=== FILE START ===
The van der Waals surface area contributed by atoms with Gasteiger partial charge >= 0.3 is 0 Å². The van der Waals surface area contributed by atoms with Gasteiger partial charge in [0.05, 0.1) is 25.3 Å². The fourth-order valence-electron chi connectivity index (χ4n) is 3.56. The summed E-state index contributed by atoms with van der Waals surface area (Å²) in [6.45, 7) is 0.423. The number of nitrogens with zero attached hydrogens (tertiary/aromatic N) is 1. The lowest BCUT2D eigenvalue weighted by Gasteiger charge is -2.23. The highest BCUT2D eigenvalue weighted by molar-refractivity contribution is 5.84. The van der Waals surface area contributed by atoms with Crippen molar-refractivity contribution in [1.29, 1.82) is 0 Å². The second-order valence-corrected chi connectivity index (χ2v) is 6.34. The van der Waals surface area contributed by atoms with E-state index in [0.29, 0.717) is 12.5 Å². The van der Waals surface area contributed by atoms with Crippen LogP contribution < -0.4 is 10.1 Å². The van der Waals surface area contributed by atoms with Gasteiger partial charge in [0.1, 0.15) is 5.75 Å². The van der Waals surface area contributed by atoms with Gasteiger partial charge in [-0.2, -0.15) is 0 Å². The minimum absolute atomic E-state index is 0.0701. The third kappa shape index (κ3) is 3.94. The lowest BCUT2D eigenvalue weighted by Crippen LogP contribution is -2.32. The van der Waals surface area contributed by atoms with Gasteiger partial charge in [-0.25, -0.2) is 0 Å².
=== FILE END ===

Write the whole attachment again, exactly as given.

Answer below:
The van der Waals surface area contributed by atoms with Gasteiger partial charge >= 0.3 is 0 Å². The van der Waals surface area contributed by atoms with Gasteiger partial charge in [0.05, 0.1) is 25.3 Å². The fourth-order valence-electron chi connectivity index (χ4n) is 3.56. The summed E-state index contributed by atoms with van der Waals surface area (Å²) in [6.45, 7) is 0.423. The number of nitrogens with zero attached hydrogens (tertiary/aromatic N) is 1. The lowest BCUT2D eigenvalue weighted by Gasteiger charge is -2.23. The highest BCUT2D eigenvalue weighted by molar-refractivity contribution is 5.84. The van der Waals surface area contributed by atoms with Crippen molar-refractivity contribution in [1.29, 1.82) is 0 Å². The second-order valence-corrected chi connectivity index (χ2v) is 6.34. The van der Waals surface area contributed by atoms with E-state index in [0.29, 0.717) is 12.5 Å². The van der Waals surface area contributed by atoms with Crippen LogP contribution < -0.4 is 10.1 Å². The van der Waals surface area contributed by atoms with Gasteiger partial charge in [0.1, 0.15) is 5.75 Å². The van der Waals surface area contributed by atoms with Gasteiger partial charge in [-0.2, -0.15) is 0 Å². The minimum absolute atomic E-state index is 0.0701. The third kappa shape index (κ3) is 3.94. The lowest BCUT2D eigenvalue weighted by Crippen LogP contribution is -2.32. The van der Waals surface area contributed by atoms with Gasteiger partial charge in [-0.25, -0.2) is 0 Å².